This summary table contains detailed information about research studies. Summary tables offer an informative look at the science behind many breast cancer guidelines and recommendations. However, they should be viewed with some caution. In order to read and interpret research tables successfully, it is important to understand some key concepts. Learn how to read a research table.
Introduction: Estrogen receptor status helps guide treatment for breast cancer. Breast cancers that have a large number of estrogen receptors (estrogen receptor-positive (ER+) tumors) can be treated with hormone therapies like tamoxifen and aromatase inhibitors.
Estrogen receptor status is also a prognostic factor. ER+ tumors tend to be linked to better survival than tumors with few or no estrogen receptors (estrogen receptor-negative (ER-) tumors).
As the studies below show, five-year survival is about 10 percent better for women with ER+ breast cancer than for those with ER- tumors. However, after five years, this survival difference begins to lessen and over time may even disappear [1,2]. As ER- breast cancers tend to recur earlier than ER+ cancers, survival at 10 years after diagnosis may not differ.
Learn more about estrogen receptor status.
HER2/neu (human epidermal growth factor receptor 2) status and estrogen receptor status
Similar to estrogen receptor status, HER2/neu status helps guide breast cancer treatment. HER2/neu protein appears on the surface of some breast cancer cells. This protein is an important part of the pathway for cell growth and survival. HER2/neu-positive (HER2+) breast cancers have a lot of HER2/neu protein. About 15 to 20 percent of breast cancers are HER2+ .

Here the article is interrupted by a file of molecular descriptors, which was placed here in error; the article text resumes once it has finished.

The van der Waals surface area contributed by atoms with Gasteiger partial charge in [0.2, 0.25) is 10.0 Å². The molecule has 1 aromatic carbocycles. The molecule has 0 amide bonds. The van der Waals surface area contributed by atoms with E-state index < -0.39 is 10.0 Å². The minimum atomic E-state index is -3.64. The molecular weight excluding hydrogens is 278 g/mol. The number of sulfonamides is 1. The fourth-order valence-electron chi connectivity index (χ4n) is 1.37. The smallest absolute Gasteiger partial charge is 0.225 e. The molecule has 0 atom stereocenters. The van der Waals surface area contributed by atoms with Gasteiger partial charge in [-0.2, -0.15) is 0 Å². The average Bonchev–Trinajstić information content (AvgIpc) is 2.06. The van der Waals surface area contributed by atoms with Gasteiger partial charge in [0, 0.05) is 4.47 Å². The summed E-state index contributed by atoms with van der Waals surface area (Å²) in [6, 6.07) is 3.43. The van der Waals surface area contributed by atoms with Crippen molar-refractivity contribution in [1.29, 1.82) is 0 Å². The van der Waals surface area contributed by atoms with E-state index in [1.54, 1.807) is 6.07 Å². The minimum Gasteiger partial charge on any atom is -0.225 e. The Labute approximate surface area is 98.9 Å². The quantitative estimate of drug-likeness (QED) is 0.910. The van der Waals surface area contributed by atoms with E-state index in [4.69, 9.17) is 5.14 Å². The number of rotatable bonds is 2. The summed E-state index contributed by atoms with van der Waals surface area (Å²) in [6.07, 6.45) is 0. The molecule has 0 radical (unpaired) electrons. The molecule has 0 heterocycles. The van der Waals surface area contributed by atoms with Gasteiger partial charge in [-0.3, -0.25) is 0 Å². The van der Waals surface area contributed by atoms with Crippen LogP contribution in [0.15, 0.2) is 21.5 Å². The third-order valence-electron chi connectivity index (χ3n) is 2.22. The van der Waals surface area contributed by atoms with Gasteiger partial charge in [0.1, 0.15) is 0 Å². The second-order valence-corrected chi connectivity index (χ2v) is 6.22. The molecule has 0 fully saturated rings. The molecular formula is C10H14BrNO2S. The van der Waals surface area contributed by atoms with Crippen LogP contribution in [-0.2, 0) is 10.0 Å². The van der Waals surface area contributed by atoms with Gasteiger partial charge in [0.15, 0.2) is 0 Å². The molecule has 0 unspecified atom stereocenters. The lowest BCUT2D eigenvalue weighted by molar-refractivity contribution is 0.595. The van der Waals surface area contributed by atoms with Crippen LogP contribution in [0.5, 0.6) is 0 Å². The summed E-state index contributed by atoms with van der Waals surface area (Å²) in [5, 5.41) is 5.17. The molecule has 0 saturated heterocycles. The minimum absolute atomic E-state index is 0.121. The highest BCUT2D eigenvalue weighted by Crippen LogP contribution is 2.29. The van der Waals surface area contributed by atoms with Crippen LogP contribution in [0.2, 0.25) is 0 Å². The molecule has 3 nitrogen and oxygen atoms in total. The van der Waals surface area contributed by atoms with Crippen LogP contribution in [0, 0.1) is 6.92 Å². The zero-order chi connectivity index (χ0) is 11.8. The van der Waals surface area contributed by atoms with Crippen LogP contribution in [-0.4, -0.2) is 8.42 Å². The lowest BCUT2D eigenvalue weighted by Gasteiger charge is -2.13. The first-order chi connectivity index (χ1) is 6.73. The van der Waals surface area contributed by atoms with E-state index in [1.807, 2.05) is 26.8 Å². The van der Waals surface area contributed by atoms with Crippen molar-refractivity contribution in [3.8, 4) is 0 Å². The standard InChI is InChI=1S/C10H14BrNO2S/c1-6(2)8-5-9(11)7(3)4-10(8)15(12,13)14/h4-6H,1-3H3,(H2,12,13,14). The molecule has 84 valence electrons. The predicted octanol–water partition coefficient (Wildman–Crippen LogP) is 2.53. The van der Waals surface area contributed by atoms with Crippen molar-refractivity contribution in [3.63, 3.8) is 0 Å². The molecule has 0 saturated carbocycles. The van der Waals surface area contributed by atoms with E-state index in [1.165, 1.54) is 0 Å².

HER2+ cancers tend to be more aggressive and have a worse prognosis than other cancers . HER2+ tumors also tend to be ER-. Because both HER2/neu status and estrogen receptor status are factors in prognosis, studies of either factor should take into account the other.
Learn more about HER2/neu status. Learn about the strengths and weaknesses of different types of studies. Study selection criteria: Prospective cohort studies with at least 500 participants and at least five years of follow-up.
Study Population(number of participants)
Characteristics of Breast Cancer
Five-Year Overall Survival
Prospective cohort studies
Stage I, II or III
Women younger than 40: 90%*Sig
Women 40-49: 94%*Sig
Women 50-59: 95%*Sig
Women 60-69: 95%*Sig
Women 70-74: 94%*Sig
Women younger than 40: 78%*Sig
Women 40-49: 81%*Sig
Women 50-59: 81%*Sig
Women 60-79: 81%*Sig
Women 70-74: 80%*Sig
Danish Breast Cancer Cooperative Group 
Grade I, II or III
Truong et al. 
Grade I, II, or III
San Antonio Data Base [6,7]
Crowe et al. 
Stage I or II
Tumor smaller than 4 cm
Winstanley et al. 
Crowe et al. 
Sig = Statistically significant difference in survivalNS = No statistically significant difference in survival
cm = centimeter * Rates are for breast cancer-specific survival (death due to breast cancer), not overall survival (death due to any cause).
† For the 3,591 women for whom 10-year survival data were available, 10-year survival was 68% among those with ER+ tumors and 57% among those with ER- tumors. References
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